Ethics and economics are not mutually exclusive

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Repaying loans whilst generating growth, helping individuals to have autonomy over their own financial success, creating transparency in the UK’s shareholding framework - could a different cultural attitude to debt create a healthier economy?

Economically the UK has a lot to consider at the moment. Obviously, there's the question of inflation, down to around 7% in July from 11% the previous year. Interest rates are up in terms of long-term cycles, and the general rate of economic growth is on a discount from other markets. The important question as far as I can see it, is how are we going to generate growth?

Caught in our own modus operandi

A longstanding belief in my mind is that there's too much debt in the world and that needs to be repaid. How you repay debt while trying to deliver growth at the same time, however, is tricky because it’s largely the expansion of debt over the last generation that has facilitated economic growth, albeit somewhat artificially.

There’s a tension between taking the moral high ground and seeking to pay debt while other states expand by using it. Part of the problem is also that debt is treated more tax efficiently than equity ownership within corporate structures under the capital gains tax (CGT) rules, which doesn’t help put things back on a better footing.

However, to continue playing a proverbial game of pass the parcel is to risk holding it when it inevitably explodes. Therefore, whether it's individual, national and supranational, long-term debt has to be repaid if you're going to create real health and stability.

Pay now or pay later

Favourable treatment of debt was likely introduced for good reasons - much like the mortgage interest relief at source (MIRAS) scheme, which began in 1983 in a bid to encourage home ownership and was abolished in April 2000 by Gordon Brown. Unlike MIRAS, the corporate debt benefits were not removed - perhaps it was considered too big a pill to swallow for industry and for the economy.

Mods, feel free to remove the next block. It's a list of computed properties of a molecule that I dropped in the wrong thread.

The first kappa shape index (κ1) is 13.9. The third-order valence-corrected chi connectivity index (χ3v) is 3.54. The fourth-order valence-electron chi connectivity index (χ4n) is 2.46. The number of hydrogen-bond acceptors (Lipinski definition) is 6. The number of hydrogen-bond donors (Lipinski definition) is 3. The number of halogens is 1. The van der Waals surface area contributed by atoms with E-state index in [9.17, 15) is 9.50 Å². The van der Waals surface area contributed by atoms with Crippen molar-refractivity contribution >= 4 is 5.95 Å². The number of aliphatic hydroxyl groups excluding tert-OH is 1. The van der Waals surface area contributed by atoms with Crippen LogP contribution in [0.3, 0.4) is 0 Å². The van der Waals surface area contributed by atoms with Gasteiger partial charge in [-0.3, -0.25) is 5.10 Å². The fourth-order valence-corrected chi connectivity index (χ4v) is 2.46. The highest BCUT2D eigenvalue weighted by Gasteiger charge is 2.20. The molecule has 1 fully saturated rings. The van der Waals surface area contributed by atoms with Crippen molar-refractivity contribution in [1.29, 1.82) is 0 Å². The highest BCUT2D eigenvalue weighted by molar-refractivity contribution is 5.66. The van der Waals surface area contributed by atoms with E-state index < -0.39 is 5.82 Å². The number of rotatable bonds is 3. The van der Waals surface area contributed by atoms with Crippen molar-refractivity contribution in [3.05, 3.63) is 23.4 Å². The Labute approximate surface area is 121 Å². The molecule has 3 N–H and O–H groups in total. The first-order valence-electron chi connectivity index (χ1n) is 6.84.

It's not that these things don't have a place, and people and businesses need to be able to borrow from time to time, but if we don't adopt a change in culture, knowledge, education and attitude, I wonder whether by pushing the issue further down the road we're merely making the issue bigger? After all the world nearly blew up in the credit crunch because there was too much debt and yet the response has been to continue expanding the debt bubble. There is an imperative around reducing excess debt that's only going to become more insistent with time.

A purposeful culture shift

Debt has become a fundamental part of our culture - on a personal level, corporate level and governmental level. Many of the frameworks that have been put in place have exacerbated that trend.

For example, the precursors to ISAs for example, were personal equity plans (PEPs), where you invested in the equity of companies and had a capital stake. Now, you can buy debt in the form of corporate and government bonds put into ISAs. So, not only does the tax regime give relief to companies in having a leveraged balance sheet but also individuals are encouraged to buy debt in a way they never used to be.

In the City we work with debt a lot of the time, but it's siloed away from the greater impact, and that can mean that individuals don't always understand the nuanced implications that it has. I have written before about how the City can serve individuals across the UK, and fundamentally that is about safeguarding and nurturing the economy - understanding the impact of our actions on each person across the UK.

In addition, I don't believe that individuals are taught enough about financial structures to have total awareness and autonomy to make personal choices. It's not part of our national curriculum, and perhaps it should be, because if we don't understand personally what we're getting into, then we're vulnerable. Indeed, my daughter, who graduated in Economics, has just completed the CISI’s Fundamentals of Financial Services course and said “I learned so much on that, I don’t know why everyone doesn’t do it at school”.

Updating the system

Last year Sir Douglas Flint’s Digitisation Taskforce was launched to drive forward the modernisation of the UK’s shareholding framework. Part of that involves the dematerialisation of share certificates, for the ultimate beneficial owners to be identified and for intermediaries (stockbrokers, nominee companies, fund managers) to offer access to shareholder rights for voting and so forth.

I think that has the potential to open some of these conversations around how money and debt work - the fact that as a shareholder you’re a part owner of a business, but as a bond holder you just hold a contract to pay interest and repay the capital. Having published an interim report in July, the deadline for feedback is 25th September 2023 and I would encourage those interested to get involved.

I think that ultimately if we truly want long term growth that can be sustained, we need to focus on helping people to grow their own money, recognising peoples' values and rights in a constructive way that’s economically beneficial and that makes a tangible difference in individuals' lives. That approach is rooted in strong economic foundations, and to make them truly strong they have to be ethical as well.